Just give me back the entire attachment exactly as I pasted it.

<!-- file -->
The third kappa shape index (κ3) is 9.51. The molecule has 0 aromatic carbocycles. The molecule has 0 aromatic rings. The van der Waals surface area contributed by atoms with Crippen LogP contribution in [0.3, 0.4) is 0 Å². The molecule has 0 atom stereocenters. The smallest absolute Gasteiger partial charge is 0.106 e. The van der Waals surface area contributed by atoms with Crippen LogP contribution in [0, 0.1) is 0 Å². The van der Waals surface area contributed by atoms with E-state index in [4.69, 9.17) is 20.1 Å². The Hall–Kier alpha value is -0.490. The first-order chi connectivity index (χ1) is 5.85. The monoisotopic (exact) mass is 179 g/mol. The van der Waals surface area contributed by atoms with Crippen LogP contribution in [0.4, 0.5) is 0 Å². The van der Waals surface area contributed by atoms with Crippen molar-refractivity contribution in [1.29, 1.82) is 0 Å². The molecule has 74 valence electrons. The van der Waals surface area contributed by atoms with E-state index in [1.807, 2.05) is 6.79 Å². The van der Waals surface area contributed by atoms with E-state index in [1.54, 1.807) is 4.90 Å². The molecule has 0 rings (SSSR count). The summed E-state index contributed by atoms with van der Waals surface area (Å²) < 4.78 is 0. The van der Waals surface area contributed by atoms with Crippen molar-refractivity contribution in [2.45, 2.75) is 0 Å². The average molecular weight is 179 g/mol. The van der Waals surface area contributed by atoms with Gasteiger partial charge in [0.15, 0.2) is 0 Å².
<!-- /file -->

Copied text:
The third kappa shape index (κ3) is 9.51. The molecule has 0 aromatic carbocycles. The molecule has 0 aromatic rings. The van der Waals surface area contributed by atoms with Crippen LogP contribution in [0.3, 0.4) is 0 Å². The molecule has 0 atom stereocenters. The smallest absolute Gasteiger partial charge is 0.106 e. The van der Waals surface area contributed by atoms with Crippen LogP contribution in [0, 0.1) is 0 Å². The van der Waals surface area contributed by atoms with E-state index in [4.69, 9.17) is 20.1 Å². The Hall–Kier alpha value is -0.490. The first-order chi connectivity index (χ1) is 5.85. The monoisotopic (exact) mass is 179 g/mol. The van der Waals surface area contributed by atoms with Crippen LogP contribution in [0.4, 0.5) is 0 Å². The van der Waals surface area contributed by atoms with Crippen molar-refractivity contribution in [1.29, 1.82) is 0 Å². The molecule has 74 valence electrons. The van der Waals surface area contributed by atoms with E-state index in [1.807, 2.05) is 6.79 Å². The van der Waals surface area contributed by atoms with E-state index in [1.54, 1.807) is 4.90 Å². The molecule has 0 rings (SSSR count). The summed E-state index contributed by atoms with van der Waals surface area (Å²) < 4.78 is 0. The van der Waals surface area contributed by atoms with Crippen molar-refractivity contribution in [2.45, 2.75) is 0 Å². The average molecular weight is 179 g/mol. The van der Waals surface area contributed by atoms with Gasteiger partial charge in [0.15, 0.2) is 0 Å².